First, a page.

Last week was my peak mileage week for NYC and it happened to be my biggest mileage week. EVER.
Without wasting any time, here’s how it all went down:
- Sun. 10/7/12- 15 easy @ 7:45. Perfect weather and felt good considering my 5K the day before.
- Mon. 10/8/12- Off. My body needed a little rest after Sat.’s race and Sun.’s long run.
- Tue. 10/9/12- 10 easy @ 7:36. Nice easy progression run that felt great.
- Wed. 10/10/12- 14 hard. (2 mi warm-up, 5 mi @ 6:46, 1 mi easy. 5 mi @ 6:45, 1 mi easy)
- Thur. 10/11/12- 10 easy @ 7:54.
- Fri. 10/12/12- Off. Needed a little rest before my long run Saturday.
- Sat. 10/13/12- 22 mi @ 7:57 pace. Great long run. My first mile was my slowest (8:30) and last mile was fastest (7:09). I ran miles 11-21 with a friend which broke up the run and made it feel almost effortless. We chatted constantly and I there were times forgot I was doing my last long run! We also saw a (King?) snake on the trail during the run. It was alive and very wiggly! Bigger than other snakes we’ve seen at other times.
Total Miles- 71 (and two were complete rest days)
My schedule actually called for 6 days running and shorter runs on Thursday and Friday. I decided to combine my miles and take a complete rest day on Friday. Friday was a busy day and honestly I didn’t want to worry about when I was going to squeeze it in. Plus, I wanted to feel more rested for Saturday’s 22-miler.
When you’re dealing with trying to increase mileage, many marathoners turn to running doubles. I will admit that I am often a little jealous of those who regularly make the time to build in two workouts a day. I have run doubles before but it was back in college when I was racing 5K’s. In my current life as a mom who runs it is challenging enough to carve out the 2 hours a day (sometimes more but not usually less) that is needed for training. This past spring, I read something in one of my favorite running books that made me feel a little less guilty about not running doubles. In his book Advanced Marathoning, Pete Pfitzinger states, “Marathon training focuses on endurance-based adaptions such as depleting your glyogen reserves to provide a stimulus for your body to store glycogen and training your muscles to utilize more fat at a given speed. You’ll provide a greater stimulus for these adaptations through a single 12-mile run than by doing a 7-miler and a 5-miler at the same pace.”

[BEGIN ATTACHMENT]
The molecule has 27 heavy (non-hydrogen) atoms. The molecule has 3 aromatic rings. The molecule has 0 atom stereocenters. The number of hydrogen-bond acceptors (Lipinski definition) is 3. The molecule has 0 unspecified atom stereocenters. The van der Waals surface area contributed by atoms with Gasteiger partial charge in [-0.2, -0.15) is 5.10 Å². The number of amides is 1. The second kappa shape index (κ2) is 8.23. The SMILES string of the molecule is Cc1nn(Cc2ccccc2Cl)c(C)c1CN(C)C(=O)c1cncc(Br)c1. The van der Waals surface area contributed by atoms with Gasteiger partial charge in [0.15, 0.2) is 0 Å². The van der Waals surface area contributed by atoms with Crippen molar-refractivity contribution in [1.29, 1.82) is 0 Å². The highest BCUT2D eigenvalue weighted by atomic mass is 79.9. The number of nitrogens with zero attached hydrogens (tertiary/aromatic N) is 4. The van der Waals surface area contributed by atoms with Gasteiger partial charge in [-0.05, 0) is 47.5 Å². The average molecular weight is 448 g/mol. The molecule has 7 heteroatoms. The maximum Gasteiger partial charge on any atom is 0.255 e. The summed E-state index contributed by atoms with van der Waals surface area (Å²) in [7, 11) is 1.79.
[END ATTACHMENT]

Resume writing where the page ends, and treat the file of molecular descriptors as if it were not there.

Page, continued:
In Pfitzinger’s opinion, marathoners should follow a basic guide not to do double workouts until they’ve maximized the amount they’re running in a single workout. He states, “If you’re preparing for a marathon and are running less than 75 miles a week, then you shouldn’t regularly be running doubles. If you’re running less than 75 miles a week, by the time you get in your long run and a midweek medium-long run, there’s no reason to double more than once or twice a week to get in the remaining miles. It’s better to get in longer runs and give your body 22 or 23 hours of recovery between runs.” (p.144, Advanced Marathoning)
Who does Pfitzinger think should run regular doubles?
- Runners preparing for shorter races (like the 5K) should start adding in doubles when their mileage gets above 50.
- Marathoners who run over 75 mpw should add in doubles.
I most definitely fall into the marathon training category of less than 75 miles per week. There may be the need for the occasional double but it will not be a part of my regular schedule any time soon and I am pretty ok with that. My current schedule calls for the occasional double but I just add the miles and do it in one workout because I know the odds are slim to none that I will make it out the door for a second run.
Thoughts?? Do you agree or disagree with Pete?
Do you regularly run doubles? Have you ever read Advanced Marathoning?